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In recent weeks, some Americans have been victimized by hurricanes, severe storms, flooding, wildfires and other disasters. No matter where you live, unexpected disasters may cause damage to your home or personal property. Before the Tax Cuts and Jobs Act (TCJA), eligible casualty loss victims could claim a deduction on their tax returns. But there are now restrictions that make these deductions harder to take.
What’s considered a casualty for tax purposes? It’s a sudden, unexpected or unusual event, such as a hurricane, tornado, flood, earthquake, fire, act of vandalism or a terrorist attack.
For losses incurred through 2025, the TCJA generally eliminates deductions for personal casualty losses, except for losses due to federally declared disasters. For example, during the summer of 2021, there have been presidential declarations of major disasters in parts of Tennessee, New York state, Florida and California after severe storms, flooding and wildfires. So victims in affected areas would be eligible for casualty loss deductions.
Note: There’s an exception to the general rule of allowing casualty loss deductions only in federally declared disaster areas. If you have personal casualty gains because your insurance proceeds exceed the tax basis of the damaged or destroyed property, you can deduct personal casualty losses that aren’t due to a federally declared disaster up to the amount of your personal casualty gains.
If your casualty loss is due to a federally declared disaster, a special election allows you to deduct the loss on your tax return for the preceding year and claim a refund. If you’ve already filed your return for the preceding year, you can file an amended return to make the election and claim the deduction in the earlier year. This can potentially help you get extra cash when you need it.
This election must be made by no later than six months after the due date (without considering extensions) for filing your tax return for the year in which the disaster occurs. However, the election itself must be made on an original or amended return for the preceding year.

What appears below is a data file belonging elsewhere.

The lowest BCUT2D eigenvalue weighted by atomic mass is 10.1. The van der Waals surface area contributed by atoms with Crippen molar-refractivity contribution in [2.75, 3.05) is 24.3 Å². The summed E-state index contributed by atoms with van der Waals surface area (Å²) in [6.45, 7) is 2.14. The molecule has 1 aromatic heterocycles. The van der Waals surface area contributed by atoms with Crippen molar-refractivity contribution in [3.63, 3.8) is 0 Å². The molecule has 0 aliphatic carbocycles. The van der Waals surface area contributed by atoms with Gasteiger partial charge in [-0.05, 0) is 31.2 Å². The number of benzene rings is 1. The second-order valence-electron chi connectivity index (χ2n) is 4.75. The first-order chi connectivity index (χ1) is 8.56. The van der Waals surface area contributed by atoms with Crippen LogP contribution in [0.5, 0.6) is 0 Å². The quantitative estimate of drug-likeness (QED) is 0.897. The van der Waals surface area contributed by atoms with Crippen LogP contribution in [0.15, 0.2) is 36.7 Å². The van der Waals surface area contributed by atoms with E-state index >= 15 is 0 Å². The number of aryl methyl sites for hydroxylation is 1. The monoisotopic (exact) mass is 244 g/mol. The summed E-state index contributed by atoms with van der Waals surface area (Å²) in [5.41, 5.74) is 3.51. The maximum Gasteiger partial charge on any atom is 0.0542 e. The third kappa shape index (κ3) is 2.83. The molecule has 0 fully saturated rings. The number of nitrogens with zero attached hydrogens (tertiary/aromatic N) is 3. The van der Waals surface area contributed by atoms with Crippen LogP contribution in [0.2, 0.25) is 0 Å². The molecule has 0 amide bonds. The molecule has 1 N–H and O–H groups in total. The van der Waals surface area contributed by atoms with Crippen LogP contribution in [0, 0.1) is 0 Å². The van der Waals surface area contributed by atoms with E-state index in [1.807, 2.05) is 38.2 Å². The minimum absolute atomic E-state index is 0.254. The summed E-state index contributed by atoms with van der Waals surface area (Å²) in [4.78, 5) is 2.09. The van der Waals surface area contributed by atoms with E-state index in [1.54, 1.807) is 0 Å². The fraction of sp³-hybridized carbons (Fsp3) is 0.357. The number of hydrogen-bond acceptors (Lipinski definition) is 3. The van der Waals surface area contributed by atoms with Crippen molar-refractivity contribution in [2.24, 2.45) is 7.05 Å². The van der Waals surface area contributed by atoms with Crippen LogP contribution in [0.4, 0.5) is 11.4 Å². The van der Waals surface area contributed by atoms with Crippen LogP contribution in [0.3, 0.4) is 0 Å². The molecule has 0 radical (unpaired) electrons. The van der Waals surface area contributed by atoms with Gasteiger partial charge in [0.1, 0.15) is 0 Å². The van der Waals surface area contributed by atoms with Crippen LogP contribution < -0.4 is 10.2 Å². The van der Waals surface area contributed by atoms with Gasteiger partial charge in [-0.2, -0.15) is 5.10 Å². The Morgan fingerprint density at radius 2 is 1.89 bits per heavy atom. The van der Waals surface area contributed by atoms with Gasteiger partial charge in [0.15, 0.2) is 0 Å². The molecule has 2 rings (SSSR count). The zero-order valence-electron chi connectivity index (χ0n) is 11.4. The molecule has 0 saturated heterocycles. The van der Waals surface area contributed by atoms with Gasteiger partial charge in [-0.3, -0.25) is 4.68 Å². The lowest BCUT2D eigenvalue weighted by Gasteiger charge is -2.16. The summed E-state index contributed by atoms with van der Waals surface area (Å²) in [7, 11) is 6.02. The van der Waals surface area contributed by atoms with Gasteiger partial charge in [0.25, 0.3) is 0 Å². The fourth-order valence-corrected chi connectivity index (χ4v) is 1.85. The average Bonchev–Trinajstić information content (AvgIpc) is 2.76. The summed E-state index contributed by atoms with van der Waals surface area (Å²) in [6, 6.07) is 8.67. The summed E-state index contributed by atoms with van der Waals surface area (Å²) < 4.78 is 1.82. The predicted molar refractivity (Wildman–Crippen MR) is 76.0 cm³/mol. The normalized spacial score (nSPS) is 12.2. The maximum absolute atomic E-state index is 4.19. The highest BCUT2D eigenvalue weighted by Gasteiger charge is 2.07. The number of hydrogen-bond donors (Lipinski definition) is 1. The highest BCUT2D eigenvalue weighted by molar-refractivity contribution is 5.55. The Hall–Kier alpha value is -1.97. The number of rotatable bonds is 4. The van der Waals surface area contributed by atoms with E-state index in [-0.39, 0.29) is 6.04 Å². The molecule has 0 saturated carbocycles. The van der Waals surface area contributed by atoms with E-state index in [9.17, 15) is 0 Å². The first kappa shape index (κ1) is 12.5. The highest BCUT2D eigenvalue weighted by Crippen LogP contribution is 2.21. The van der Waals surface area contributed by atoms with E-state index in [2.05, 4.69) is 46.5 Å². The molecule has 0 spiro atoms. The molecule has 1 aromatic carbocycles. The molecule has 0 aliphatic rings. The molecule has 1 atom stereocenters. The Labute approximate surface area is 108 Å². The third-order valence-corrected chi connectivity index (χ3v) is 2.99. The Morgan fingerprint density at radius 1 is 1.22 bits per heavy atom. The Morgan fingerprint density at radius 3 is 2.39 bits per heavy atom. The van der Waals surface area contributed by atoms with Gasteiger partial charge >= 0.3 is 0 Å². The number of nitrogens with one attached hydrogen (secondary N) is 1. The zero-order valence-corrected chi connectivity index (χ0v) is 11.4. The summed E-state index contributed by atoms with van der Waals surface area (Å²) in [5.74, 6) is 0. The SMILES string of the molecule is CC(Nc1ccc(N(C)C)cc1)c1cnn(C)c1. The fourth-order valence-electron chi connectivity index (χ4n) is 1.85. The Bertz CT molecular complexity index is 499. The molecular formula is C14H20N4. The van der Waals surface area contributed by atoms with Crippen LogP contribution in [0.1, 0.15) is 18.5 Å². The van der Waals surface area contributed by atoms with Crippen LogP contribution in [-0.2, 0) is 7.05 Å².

You must take the following three steps to calculate the casualty loss deduction for personal-use property in an area declared a federal disaster:
Important: Another factor that now makes it harder to claim a casualty loss than it used to be years ago is that you must itemize deductions to claim one. Through 2025, fewer people will itemize, because the TCJA significantly increased the standard deduction amounts. For 2021, they’re $12,550 for single filers, $18,800 for heads of households, and $25,100 for married joint-filing couples.
So even if you qualify for a casualty deduction, you might not get any tax benefit, because you don’t have enough itemized deductions.
These are the rules for personal property. Keep in mind that the rules for business or income-producing property are different. (It’s easier to get a deduction for business property casualty losses.) If you are a victim of a disaster, Doeren Mayhew’s tax advisors can help you understand the complex rules – contact us today.
This publication is distributed for informational purposes only, with the understanding that Doeren Mayhew is not rendering legal, accounting, or other professional opinions on specific facts for matters, and, accordingly, assumes no liability whatsoever in connection with its use. Should the reader have any questions regarding any of the news articles, it is recommended that a Doeren Mayhew representative be contacted.
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